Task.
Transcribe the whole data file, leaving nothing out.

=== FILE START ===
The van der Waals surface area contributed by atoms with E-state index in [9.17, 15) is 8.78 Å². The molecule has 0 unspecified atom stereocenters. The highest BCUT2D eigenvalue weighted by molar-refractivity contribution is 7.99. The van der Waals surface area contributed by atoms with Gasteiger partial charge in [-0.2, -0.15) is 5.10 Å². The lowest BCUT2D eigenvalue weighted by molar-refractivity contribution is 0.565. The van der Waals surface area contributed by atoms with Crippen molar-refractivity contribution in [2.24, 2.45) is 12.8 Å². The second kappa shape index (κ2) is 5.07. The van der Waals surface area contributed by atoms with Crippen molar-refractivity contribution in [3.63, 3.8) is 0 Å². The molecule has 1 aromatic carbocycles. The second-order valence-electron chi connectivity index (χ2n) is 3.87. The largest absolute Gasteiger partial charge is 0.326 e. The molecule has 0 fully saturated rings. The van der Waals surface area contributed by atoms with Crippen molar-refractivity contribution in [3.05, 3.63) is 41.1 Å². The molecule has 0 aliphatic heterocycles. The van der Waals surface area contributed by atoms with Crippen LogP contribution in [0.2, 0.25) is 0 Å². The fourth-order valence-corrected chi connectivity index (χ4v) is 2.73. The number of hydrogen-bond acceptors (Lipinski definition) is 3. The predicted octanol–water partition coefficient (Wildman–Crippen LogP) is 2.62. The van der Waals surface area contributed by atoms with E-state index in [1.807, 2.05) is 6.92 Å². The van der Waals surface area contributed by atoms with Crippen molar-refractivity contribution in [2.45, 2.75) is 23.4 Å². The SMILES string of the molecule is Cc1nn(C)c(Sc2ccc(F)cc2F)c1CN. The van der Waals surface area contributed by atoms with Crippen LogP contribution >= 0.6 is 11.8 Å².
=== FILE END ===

The van der Waals surface area contributed by atoms with E-state index in [9.17, 15) is 8.78 Å². The molecule has 0 unspecified atom stereocenters. The highest BCUT2D eigenvalue weighted by molar-refractivity contribution is 7.99. The van der Waals surface area contributed by atoms with Gasteiger partial charge in [-0.2, -0.15) is 5.10 Å². The lowest BCUT2D eigenvalue weighted by molar-refractivity contribution is 0.565. The van der Waals surface area contributed by atoms with Crippen molar-refractivity contribution in [2.24, 2.45) is 12.8 Å². The second kappa shape index (κ2) is 5.07. The van der Waals surface area contributed by atoms with Crippen molar-refractivity contribution in [3.63, 3.8) is 0 Å². The molecule has 1 aromatic carbocycles. The second-order valence-electron chi connectivity index (χ2n) is 3.87. The largest absolute Gasteiger partial charge is 0.326 e. The molecule has 0 fully saturated rings. The van der Waals surface area contributed by atoms with Crippen molar-refractivity contribution in [3.05, 3.63) is 41.1 Å². The molecule has 0 aliphatic heterocycles. The van der Waals surface area contributed by atoms with Crippen LogP contribution in [0.2, 0.25) is 0 Å². The fourth-order valence-corrected chi connectivity index (χ4v) is 2.73. The number of hydrogen-bond acceptors (Lipinski definition) is 3. The predicted octanol–water partition coefficient (Wildman–Crippen LogP) is 2.62. The van der Waals surface area contributed by atoms with E-state index in [1.807, 2.05) is 6.92 Å². The van der Waals surface area contributed by atoms with Crippen molar-refractivity contribution in [2.45, 2.75) is 23.4 Å². The SMILES string of the molecule is Cc1nn(C)c(Sc2ccc(F)cc2F)c1CN. The van der Waals surface area contributed by atoms with Crippen LogP contribution >= 0.6 is 11.8 Å².